About five years ago at the height of the emu craze, they cost as much as $50,000 a pair; now, emu farmers can't give the birds away
"What we're gonna do is have some slaughtered and start eating them ourselves to try to cut our feed bill back some," says a rueful Terry Sasser, a Wayne County emu farmer.
At one time there were close to 600 emu farmers in North Carolina. That number has declined significantly.
Part of the problem is getting the emu meat on store shelves. The inspections are costly, part of the reason the 98 percent fat-free steaks go for $9 a pound. Then there's the marketing.
The emu producers have, understandably, a very small marketing organization and therefore very limited funds in North Carolina. The group is doing all that it can to reach people in the state, to convince them to give emu meat and emu products a try.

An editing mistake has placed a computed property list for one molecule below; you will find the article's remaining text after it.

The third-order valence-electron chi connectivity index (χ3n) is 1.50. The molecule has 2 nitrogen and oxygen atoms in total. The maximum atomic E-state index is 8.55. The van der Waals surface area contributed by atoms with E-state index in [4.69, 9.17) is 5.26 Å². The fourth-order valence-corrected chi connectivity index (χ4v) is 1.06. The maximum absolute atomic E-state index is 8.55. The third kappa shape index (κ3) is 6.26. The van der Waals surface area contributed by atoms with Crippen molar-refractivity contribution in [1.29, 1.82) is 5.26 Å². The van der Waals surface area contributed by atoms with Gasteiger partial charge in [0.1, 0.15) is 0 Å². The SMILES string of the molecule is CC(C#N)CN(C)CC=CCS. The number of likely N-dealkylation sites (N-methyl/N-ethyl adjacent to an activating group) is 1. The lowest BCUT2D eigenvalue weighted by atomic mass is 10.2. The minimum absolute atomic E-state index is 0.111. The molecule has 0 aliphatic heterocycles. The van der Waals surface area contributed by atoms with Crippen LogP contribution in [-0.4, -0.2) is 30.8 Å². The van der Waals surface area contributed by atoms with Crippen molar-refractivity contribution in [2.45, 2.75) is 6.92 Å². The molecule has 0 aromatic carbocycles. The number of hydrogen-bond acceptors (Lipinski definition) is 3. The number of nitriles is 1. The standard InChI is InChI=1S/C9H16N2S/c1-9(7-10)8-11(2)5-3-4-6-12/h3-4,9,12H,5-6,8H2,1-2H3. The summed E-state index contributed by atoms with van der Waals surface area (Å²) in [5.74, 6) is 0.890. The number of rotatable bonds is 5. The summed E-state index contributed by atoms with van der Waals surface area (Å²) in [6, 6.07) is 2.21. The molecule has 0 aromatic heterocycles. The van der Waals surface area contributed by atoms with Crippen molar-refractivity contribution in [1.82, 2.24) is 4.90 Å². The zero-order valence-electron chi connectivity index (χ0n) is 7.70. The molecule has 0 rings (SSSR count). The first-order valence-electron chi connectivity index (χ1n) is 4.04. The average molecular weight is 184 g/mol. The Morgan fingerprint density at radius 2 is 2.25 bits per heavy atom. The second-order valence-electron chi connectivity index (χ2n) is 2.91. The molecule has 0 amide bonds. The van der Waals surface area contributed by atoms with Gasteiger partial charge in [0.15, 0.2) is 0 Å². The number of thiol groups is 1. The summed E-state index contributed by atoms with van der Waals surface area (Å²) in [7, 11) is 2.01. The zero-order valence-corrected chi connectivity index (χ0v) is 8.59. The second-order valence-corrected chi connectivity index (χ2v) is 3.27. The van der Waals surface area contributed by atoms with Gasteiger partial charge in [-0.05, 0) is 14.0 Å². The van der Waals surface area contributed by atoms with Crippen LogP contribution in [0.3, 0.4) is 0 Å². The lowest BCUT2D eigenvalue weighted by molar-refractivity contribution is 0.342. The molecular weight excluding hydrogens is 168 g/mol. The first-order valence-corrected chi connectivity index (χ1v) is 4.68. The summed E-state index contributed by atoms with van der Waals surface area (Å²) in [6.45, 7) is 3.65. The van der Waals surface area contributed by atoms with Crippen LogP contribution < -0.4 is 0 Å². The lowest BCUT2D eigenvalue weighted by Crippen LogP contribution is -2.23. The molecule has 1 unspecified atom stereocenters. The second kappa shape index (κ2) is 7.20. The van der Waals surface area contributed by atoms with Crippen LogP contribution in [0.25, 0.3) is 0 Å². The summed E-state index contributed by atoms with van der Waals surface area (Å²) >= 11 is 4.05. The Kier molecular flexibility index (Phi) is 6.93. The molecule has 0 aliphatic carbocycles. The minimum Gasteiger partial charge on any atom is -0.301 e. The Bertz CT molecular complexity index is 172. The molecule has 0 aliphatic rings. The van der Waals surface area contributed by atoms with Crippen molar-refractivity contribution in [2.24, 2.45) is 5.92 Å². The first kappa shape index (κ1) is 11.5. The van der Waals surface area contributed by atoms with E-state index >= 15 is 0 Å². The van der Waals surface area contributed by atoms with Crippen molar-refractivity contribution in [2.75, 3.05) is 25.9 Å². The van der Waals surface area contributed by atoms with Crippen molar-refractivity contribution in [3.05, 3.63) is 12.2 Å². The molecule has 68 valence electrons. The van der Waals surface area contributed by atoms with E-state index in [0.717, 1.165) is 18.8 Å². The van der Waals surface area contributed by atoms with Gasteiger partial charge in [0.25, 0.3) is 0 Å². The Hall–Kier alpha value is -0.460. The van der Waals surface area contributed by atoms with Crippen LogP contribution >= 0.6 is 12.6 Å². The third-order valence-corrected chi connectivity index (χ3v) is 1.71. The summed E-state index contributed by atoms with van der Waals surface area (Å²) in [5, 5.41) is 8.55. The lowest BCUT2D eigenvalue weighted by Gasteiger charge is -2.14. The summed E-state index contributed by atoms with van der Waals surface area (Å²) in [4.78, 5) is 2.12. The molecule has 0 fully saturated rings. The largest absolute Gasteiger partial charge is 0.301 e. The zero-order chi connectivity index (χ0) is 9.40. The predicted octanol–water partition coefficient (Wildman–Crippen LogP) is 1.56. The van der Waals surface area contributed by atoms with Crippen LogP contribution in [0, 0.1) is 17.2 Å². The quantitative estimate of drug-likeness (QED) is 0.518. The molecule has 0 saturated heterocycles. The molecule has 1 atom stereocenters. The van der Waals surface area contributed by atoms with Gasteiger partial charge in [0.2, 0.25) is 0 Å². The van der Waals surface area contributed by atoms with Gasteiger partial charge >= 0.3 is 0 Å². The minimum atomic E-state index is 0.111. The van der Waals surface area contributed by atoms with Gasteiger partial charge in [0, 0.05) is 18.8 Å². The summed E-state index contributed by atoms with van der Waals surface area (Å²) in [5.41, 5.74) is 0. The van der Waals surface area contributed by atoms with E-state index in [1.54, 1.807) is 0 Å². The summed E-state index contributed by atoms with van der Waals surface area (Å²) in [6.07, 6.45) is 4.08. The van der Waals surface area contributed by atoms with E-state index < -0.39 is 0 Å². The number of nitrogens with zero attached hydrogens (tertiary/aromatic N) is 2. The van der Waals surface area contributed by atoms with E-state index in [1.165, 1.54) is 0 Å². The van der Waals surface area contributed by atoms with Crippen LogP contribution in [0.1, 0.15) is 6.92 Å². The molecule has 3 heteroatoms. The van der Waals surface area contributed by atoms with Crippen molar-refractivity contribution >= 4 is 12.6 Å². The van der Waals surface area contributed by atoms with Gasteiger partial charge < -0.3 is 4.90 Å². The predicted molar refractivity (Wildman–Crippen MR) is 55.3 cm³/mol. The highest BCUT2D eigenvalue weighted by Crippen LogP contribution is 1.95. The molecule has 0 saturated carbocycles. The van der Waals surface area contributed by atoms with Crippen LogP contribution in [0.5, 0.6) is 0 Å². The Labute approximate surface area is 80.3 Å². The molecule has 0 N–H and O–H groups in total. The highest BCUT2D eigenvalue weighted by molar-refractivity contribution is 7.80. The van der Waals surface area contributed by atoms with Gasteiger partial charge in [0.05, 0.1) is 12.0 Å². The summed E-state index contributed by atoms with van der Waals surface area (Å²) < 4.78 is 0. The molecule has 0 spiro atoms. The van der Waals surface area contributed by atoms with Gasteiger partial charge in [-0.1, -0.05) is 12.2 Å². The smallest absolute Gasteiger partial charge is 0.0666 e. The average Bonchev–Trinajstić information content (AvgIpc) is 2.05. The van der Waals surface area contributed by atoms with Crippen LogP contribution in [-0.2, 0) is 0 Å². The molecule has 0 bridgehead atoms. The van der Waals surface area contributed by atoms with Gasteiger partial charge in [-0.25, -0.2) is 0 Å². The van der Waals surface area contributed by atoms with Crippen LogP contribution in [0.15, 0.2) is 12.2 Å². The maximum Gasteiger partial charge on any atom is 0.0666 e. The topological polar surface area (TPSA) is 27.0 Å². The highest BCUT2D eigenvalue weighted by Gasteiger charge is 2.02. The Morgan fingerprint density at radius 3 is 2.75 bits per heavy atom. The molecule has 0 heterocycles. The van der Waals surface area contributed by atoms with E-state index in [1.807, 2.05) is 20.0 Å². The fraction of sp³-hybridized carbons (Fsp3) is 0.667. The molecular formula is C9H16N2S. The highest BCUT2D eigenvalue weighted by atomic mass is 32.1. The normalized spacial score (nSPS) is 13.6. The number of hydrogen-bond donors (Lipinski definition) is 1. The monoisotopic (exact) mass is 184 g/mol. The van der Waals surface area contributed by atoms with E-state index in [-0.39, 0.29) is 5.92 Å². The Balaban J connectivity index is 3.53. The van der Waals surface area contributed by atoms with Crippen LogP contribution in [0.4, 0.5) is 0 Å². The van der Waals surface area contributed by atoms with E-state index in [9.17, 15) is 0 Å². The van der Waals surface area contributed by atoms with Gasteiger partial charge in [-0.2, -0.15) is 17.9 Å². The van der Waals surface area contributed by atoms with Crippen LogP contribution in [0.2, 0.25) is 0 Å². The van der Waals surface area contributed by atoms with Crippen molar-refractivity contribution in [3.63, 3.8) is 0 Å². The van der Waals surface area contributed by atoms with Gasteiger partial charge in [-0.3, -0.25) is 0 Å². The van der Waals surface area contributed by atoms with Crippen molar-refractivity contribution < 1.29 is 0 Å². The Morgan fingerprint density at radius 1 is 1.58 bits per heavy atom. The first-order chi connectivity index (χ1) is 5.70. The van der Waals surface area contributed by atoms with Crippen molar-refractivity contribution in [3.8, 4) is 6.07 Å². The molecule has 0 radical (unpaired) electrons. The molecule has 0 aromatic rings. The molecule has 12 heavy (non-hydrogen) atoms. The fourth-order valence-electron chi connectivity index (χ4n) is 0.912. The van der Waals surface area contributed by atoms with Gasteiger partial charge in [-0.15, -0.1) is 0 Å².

Emu farmers believe they may eventually land on their feet by selling a North Carolina line of emu oil products.
It's used in shampoos and conditioners and lotions, sunburn gels and lip balm.
There could also be an uptick in demand for emu meat.
One Raleigh doctor just began recommending it to his heart patients.
Emu farmers also hope to market emu eggs. The eggs are six inches long and weigh more than a pound.